Saturday, November 28, 2015   

Biggest money laundering case exposes bank loopholes

Winnie Chong and Victor Cheung

Thursday, January 24, 2013

The laundering of HK$13 billion by a young mainland dropout has kicked open the flaws in Hong Kong's much- vaunted banking system.

The 22-year-old delivery man was jailed for 10-1/2 years yesterday after a jury convicted him of laundering the fortune through a Hong Kong bank over an eight-month period ending in 2010.

He pleaded not guilty to one count of dealing with property known or reasonably believed to be the proceeds of an indictable offense but was convicted after a trial in the High Court.

In sentencing Luo Juncheng, Court of First Instance judge Esther Toh Lye- ping said it was the largest money laundering case in Hong Kong's history. She urged the authorities to pay closer attention to the role of remittance agents in money laundering cases.

Toh also urged the government to consider increasing the maximum penalty for the crime, which stands at 14 years' imprisonment.

The court heard that Luo, who dropped out of school in Guangdong and worked as a delivery man, laundered about HK$50 million a day through a corporate account set up with Chiyu Banking Corp.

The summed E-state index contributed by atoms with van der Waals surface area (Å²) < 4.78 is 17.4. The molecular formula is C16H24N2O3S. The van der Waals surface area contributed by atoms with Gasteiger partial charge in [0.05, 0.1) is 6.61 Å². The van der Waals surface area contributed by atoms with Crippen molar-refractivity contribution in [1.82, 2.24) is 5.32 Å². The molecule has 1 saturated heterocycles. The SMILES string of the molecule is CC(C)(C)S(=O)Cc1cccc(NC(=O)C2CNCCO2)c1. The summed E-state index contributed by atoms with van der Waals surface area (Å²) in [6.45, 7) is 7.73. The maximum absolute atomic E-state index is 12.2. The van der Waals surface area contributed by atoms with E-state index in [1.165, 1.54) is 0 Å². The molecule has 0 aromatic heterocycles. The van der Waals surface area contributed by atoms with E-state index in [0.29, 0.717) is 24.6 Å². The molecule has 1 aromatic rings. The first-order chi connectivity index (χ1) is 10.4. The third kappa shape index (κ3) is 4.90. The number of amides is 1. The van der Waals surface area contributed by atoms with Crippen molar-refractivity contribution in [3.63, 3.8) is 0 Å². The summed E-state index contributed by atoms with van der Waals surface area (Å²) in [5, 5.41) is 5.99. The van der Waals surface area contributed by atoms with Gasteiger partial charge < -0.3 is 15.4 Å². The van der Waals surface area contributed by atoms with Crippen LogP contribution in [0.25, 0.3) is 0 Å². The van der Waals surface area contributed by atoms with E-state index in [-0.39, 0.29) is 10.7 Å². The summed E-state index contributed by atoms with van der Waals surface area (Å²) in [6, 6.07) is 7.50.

Luo, who committed the crime when he was 19, told the court he was acting on behalf of a family friend, called Uncle Pang, who asked him to open the bank accounts and set up a company in Hong Kong called Ace Creation Development.

Luo claimed he did not get any benefit from his HK$13 billion bank dealings - rough equal to Hong Kong's total dole budget.

Speaking outside court, Gloria Yu Yin-ching
, superintendent of the Narcotics Bureau's financial investigation, called on the public not to open company bank accounts for others or to allow others to use their accounts.

Leo Sin Yat-ming, professor in the Chinese University's Department of Marketing, said there could be a loophole in the system as it took the authorities eight months to discover Luo's dealings. "As the money flow is free in Hong Kong, the authorities must find a way to reduce money laundering," he said.

A spokesman for the Financial Services and the Treasury Bureau said Hong Kong has the legal system to investigate suspicious transactions and to chase, freeze and withdraw illegal gains from money laundering.

Legal penalties are always under review to provide a proper deterrence.

A spokesperson for Bank of China (Hong Kong), which holds Chiyu Bank, said it could not comment on individual cases.

"The BOCHK Group, including Chiyu Banking Corporation, complies with all the relevant laws and regulations of Hong Kong as well as the jurisdictions where we operate in combating money laundering and terrorist financing (ML/TF) activities," it said.

"We put in place vigorous internal control systems and take all reasonable measures to ensure that proper safeguards exist to control and mitigate the ML/TF risks."

Police prosecuted 136 money laundering cases from January to November 2012 and 147 people were convicted.

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